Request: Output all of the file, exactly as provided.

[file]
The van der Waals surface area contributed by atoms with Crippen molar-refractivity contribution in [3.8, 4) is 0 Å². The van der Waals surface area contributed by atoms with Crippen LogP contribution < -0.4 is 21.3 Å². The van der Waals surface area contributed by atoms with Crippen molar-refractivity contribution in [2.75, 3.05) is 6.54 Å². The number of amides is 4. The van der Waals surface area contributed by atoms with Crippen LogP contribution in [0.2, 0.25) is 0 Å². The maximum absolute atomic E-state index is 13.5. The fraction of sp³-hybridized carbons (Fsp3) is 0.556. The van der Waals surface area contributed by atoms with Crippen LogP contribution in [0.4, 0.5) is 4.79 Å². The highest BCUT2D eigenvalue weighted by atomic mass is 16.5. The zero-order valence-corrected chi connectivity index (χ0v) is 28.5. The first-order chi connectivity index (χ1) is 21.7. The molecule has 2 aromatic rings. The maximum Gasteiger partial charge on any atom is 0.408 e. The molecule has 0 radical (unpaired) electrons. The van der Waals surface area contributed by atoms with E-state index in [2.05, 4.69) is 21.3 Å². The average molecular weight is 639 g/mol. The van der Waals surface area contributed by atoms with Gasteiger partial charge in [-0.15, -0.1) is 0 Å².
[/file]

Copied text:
The van der Waals surface area contributed by atoms with Crippen molar-refractivity contribution in [3.8, 4) is 0 Å². The van der Waals surface area contributed by atoms with Crippen LogP contribution < -0.4 is 21.3 Å². The van der Waals surface area contributed by atoms with Crippen molar-refractivity contribution in [2.75, 3.05) is 6.54 Å². The number of amides is 4. The van der Waals surface area contributed by atoms with Crippen LogP contribution in [0.2, 0.25) is 0 Å². The maximum absolute atomic E-state index is 13.5. The fraction of sp³-hybridized carbons (Fsp3) is 0.556. The van der Waals surface area contributed by atoms with Crippen LogP contribution in [0.4, 0.5) is 4.79 Å². The highest BCUT2D eigenvalue weighted by atomic mass is 16.5. The zero-order valence-corrected chi connectivity index (χ0v) is 28.5. The first-order chi connectivity index (χ1) is 21.7. The molecule has 2 aromatic rings. The maximum Gasteiger partial charge on any atom is 0.408 e. The molecule has 0 radical (unpaired) electrons. The van der Waals surface area contributed by atoms with E-state index in [2.05, 4.69) is 21.3 Å². The average molecular weight is 639 g/mol. The van der Waals surface area contributed by atoms with Gasteiger partial charge in [-0.15, -0.1) is 0 Å².